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Giza – In the Shadow of the Pyramids

Giza is located on the west bank of the Nile, opposite Egypt’s modern day capital of Cairo. 17 kilometres to the north of Saqqara and some 8 kilometres to the south of Abu Rawash, it is part of the northernmost extension of the necropolis of ancient Memphis.
Even though the oldest known tomb is a mastaba dated to the early 1st Dynasty, the site is mainly known because of the 3 pyramids that were built there during the 4th Dynasty. On a clear day, these three landmark monuments can be seen from the Citadel of Saladin, to the east of Cairo.

The site itself has not been fully explored, so it is possible that older tombs are yet to be discovered. The only traces of activity between the building of the 1st Dynasty mastaba and the pyramids are some jar-sealings dated to the first half of the 2nd Dynasty.

It is not known what prompted Kheops, the second king of the 4th Dynasty, to build his funerary monument at Giza. His father, king Snofru, built two pyramids at Dashur, some 27 kilometres to the south. A third pyramid, located at Meidum, even more to the south, is also believed to have been built by Snofru. It is, however, not unlikely that the proximity of Kheops’ palace may have helped determine the location of his pyramid.
During the reign of Kheops’ predecessor, the shape of the royal funerary monument had evolved from a Step Pyramid to a true geometrical pyramid. The pyramid at Meidum was started as a Step Pyramid, but somewhere during his reign, Snofru decided to fill up the steps and build a true pyramid. At the same time, work had already started at Dashur, at the so-called Bent and Red Pyramids. The size and shape of Kheops’ pyramid was thus the result of an evolution that had started several generations earlier and which would continue for the generations to come.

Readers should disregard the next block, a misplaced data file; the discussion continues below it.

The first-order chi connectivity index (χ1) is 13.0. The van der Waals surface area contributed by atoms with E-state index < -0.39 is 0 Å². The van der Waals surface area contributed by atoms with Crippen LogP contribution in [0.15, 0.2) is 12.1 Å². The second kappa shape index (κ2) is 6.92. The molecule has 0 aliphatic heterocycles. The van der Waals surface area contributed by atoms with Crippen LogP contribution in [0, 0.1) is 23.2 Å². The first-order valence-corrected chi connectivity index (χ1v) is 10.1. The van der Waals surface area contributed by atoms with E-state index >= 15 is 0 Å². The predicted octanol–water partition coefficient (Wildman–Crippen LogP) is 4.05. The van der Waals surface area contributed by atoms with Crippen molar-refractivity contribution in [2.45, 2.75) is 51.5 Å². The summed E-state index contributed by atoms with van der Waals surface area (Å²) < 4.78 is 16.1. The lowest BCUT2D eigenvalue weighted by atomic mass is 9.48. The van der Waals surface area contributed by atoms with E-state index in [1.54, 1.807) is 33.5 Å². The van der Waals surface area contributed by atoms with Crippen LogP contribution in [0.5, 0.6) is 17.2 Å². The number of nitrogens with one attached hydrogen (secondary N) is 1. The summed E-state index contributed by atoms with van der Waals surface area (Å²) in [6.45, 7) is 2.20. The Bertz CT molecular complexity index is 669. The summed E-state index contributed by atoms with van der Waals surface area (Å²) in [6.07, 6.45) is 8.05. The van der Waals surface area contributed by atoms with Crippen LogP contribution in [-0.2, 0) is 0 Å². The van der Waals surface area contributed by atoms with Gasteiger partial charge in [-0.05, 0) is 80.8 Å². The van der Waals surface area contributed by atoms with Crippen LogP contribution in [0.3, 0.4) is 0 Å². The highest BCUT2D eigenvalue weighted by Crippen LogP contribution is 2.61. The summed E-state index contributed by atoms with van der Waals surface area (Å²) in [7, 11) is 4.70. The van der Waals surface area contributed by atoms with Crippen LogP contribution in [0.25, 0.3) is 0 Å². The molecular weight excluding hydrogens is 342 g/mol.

Despite the fact that Kheops’ pyramid was the result of an ongoing evolution, its internal design makes it a unique monument. Contrary to most other pyramids, the burial chamber was not constructed underneath the monument, but inside it. This too, however, is likely to have been caused by the changing design plans of the pyramid: an unfinished room underneath the pyramid was probably originally intended as the king’s burial chamber. That the Great Pyramid of Giza, as it is called today, was indeed built by Kheops is shown by its Ancient Egyptian name, "Kheops is the one who belongs to the horizon". A graffito identifying a team of workmen responsible for building the stress relieving chambers above the burial chamber mentions Kheops’ name, confirming that he was indeed the pyramid’s builder.

As a funerary monument, the pyramid was part of a larger complex that was to ensure the king’s immortality. The foundations of a satellite pyramid to the south-east of the main pyramid were discovered in the 1990s. Although satellite pyramids were a common feature of pyramid complexes throughout the Old Kingdom, their actual purpose is still being examined. The hypothesis that they were used for the burial of a statue representing the king has gained some acceptance. To the east of his pyramid, Kheops also built three smaller ones for some female members of his family. A cache next to the northernmost queen’s pyramid contained some furniture that once belonged to queen Hetepheres I, Kheops’ mother. It is now on exhibit in the Cairo Museum. Only traces remain of the mortuary temple that once stood against the pyramid’s eastern flank. A massif causeway once connected it to the valley temple, which has now disappeared underneath the modern-day village of Nazlet el-Siman.

Kheops’ pyramid is surrounded to the east, south and west by groups of mastaba tombs. The cemetery east of his pyramid was mainly used for members of the king’s immediate family. Among them, we find the tombs of several of Kheops’ children, such as prince Hordjedef and queen Hetepheres II. High officials and priests used the burial fields to the west of the pyramid. This cemetery would continue to be used throughout most of the Old Kingdom, until the 6th Dynasty, by priests in the service of Kheops’ mortuary cult.
(Jacques Kinnaer)

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